Once upon a different time, there was a girl who lived in a kingdom of death. Wolves howled up her arm. A whole pack of them — made of tattoo ink and pain, memory and loss. It was the only thing about her that ever stayed the same.

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Source: This review is based on a library book from Fairfax County Public Library.

Disclaimer: I am a professional librarian, but I maintain my website and blogs on my own time. The views expressed are solely my own, and in no way represent the official views of my employer or of any committee or group of which I am part.

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Audiobook Review of My Lady Jane, by Cynthia Hand, Brodi Ashton, and Jodi Meadows, performed by Katherine Kellgren

Saturday, June 16th, 2018

My Lady Jane

by Cynthia Hand, Brodi Ashton, and Jodi Meadows
performed by Katherine Kellgren

HarperAudio, 2016. 13.75 hours on 11 discs.
Starred Review

I’ve already reviewed this book in print form, but oh, Katherine Kellgren’s performance makes it so much fun!

We’ve got alternate history England, featuring Lady Jane Grey, who was queen for nine days. In this version, many people have the magic power to turn into an animal. In the course of things, Jane finds out she is one, which is how she escapes losing her head.

The story is funny and clever and twists history just enough to be terribly fun. And Katherine Kellgren’s brilliant vocal abilities are perfect to bring out all the humor in the situations.

By now, I’ve become Katherine Kellgren’s fan. In a story set in England that was already outstanding in an over-the-top humorous sort of way, her performance puts it even more over the top. Now when I recommend this book, I’m going to suggest listening.

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Source: This review is based on a library book from Fairfax County Public Library.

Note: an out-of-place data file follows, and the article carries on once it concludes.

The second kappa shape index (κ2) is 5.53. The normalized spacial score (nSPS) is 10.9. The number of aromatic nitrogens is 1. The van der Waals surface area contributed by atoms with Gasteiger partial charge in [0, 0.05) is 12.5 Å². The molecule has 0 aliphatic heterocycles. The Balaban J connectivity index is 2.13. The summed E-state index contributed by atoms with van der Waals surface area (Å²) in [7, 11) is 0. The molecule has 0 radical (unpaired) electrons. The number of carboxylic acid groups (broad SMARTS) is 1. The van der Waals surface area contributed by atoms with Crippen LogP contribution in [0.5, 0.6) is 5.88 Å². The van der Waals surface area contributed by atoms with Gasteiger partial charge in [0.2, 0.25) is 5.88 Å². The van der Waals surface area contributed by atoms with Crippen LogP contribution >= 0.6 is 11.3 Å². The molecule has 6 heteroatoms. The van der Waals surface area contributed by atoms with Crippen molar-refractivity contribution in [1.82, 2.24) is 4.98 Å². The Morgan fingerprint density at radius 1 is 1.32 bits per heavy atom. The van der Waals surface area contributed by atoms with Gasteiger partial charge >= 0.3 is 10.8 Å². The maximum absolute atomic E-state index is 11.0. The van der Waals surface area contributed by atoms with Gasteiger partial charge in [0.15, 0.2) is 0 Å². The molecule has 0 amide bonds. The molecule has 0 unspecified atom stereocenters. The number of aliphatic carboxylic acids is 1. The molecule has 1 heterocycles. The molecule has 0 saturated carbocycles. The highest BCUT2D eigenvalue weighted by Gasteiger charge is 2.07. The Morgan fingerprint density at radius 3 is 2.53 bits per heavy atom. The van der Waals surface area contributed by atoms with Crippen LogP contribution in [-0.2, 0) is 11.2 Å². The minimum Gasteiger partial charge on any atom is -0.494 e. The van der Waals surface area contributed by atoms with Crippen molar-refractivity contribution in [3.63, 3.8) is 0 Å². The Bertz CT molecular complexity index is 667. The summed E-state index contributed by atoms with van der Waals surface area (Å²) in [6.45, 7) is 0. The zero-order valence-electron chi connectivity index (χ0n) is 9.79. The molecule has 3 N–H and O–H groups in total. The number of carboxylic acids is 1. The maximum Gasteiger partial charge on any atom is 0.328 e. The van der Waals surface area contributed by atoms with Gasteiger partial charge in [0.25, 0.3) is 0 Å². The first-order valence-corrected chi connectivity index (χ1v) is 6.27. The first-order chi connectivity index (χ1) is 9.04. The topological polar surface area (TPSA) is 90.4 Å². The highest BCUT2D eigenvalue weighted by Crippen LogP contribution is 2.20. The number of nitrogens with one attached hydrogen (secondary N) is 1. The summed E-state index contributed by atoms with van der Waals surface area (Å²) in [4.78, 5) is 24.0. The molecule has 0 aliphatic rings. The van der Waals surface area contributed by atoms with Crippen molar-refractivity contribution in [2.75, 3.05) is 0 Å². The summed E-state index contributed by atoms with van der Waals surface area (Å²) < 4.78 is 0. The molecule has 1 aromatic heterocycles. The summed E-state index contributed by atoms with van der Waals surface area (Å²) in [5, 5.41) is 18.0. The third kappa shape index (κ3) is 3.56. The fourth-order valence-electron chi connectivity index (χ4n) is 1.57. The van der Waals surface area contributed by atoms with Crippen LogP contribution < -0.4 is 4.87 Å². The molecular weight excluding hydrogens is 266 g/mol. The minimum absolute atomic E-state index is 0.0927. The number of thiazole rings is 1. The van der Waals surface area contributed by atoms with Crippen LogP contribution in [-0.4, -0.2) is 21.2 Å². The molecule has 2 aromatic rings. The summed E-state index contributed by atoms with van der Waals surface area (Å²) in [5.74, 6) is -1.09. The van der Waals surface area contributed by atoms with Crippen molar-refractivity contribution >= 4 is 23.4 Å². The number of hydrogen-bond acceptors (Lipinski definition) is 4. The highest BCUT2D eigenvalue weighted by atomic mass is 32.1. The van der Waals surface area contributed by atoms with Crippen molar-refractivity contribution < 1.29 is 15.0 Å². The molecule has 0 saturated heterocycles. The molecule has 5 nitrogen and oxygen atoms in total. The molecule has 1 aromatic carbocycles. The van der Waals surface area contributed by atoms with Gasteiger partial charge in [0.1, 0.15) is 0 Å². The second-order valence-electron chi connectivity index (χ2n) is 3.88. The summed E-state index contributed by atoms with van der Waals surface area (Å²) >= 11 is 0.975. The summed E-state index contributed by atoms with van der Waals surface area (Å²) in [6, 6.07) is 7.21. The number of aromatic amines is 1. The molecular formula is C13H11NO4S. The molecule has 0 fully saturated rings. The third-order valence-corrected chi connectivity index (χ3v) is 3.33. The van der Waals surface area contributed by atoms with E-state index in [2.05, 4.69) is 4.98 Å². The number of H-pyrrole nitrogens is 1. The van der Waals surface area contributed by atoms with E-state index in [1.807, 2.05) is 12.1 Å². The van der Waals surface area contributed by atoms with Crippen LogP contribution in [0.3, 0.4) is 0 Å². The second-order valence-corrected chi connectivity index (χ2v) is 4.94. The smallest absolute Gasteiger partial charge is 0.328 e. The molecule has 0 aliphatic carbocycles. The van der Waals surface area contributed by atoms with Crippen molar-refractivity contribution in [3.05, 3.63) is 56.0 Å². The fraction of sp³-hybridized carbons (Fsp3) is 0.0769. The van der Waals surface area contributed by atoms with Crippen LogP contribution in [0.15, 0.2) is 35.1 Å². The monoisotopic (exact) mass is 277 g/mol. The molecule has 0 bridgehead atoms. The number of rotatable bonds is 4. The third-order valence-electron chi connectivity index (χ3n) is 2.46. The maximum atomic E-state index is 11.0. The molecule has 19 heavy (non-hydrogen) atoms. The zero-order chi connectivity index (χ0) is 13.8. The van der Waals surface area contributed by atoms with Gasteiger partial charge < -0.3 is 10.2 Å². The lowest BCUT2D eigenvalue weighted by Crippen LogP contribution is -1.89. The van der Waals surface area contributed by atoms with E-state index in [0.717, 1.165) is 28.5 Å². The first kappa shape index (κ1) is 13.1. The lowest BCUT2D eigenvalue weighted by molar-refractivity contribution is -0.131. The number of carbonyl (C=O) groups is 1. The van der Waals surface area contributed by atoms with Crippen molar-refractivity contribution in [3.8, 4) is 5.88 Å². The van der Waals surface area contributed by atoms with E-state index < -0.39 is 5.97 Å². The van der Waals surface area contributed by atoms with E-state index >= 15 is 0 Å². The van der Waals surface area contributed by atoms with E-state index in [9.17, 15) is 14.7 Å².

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Review of Blood Rose Rebellion, by Rosalyn Eves

Wednesday, June 6th, 2018

Blood Rose Rebellion

by Rosalyn Eves

Alfred A. Knopf Books for Young Readers (Penguin Random House), 2017. 407 pages.

I’m getting used to alternate histories with magic, but this was an alternate history of something I didn’t know much about in the real world – the Hungarian revolution in 1848.

Anna Arden doesn’t mean to break other people’s spells. But sometimes, especially when her emotions get stirred up, this happens spectacularly, and people get hurt. After she ruins her sister’s debut, she’s sent off with her grandmother to stay in Hungary for awhile at her grandmother’s childhood home.

But various people find out about Anna’s unusual abilities. Would she be able to break the Binding spell – the one that confines magic to the nobility, the Luminate class? And what are the motives of the people who want to use her in this way? But at the same time, what would be the cost? Would this break the power of the Circle, so that common people can have access to magic? But what will the Circle do to stop her?

Anna’s confused as to what she should do. Meanwhile, there’s a handsome Romani young man whom Anna would like to teach her Romani magic. Maybe if she can’t do Luminate magic, maybe she could do Romani magic, which is so different.

Romance and adventure, magic and danger – all put into the context of the actual history of the Hungarian rebellion from the Hapsburgs.

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Source: This review is based on a library book from Fairfax County Public Library.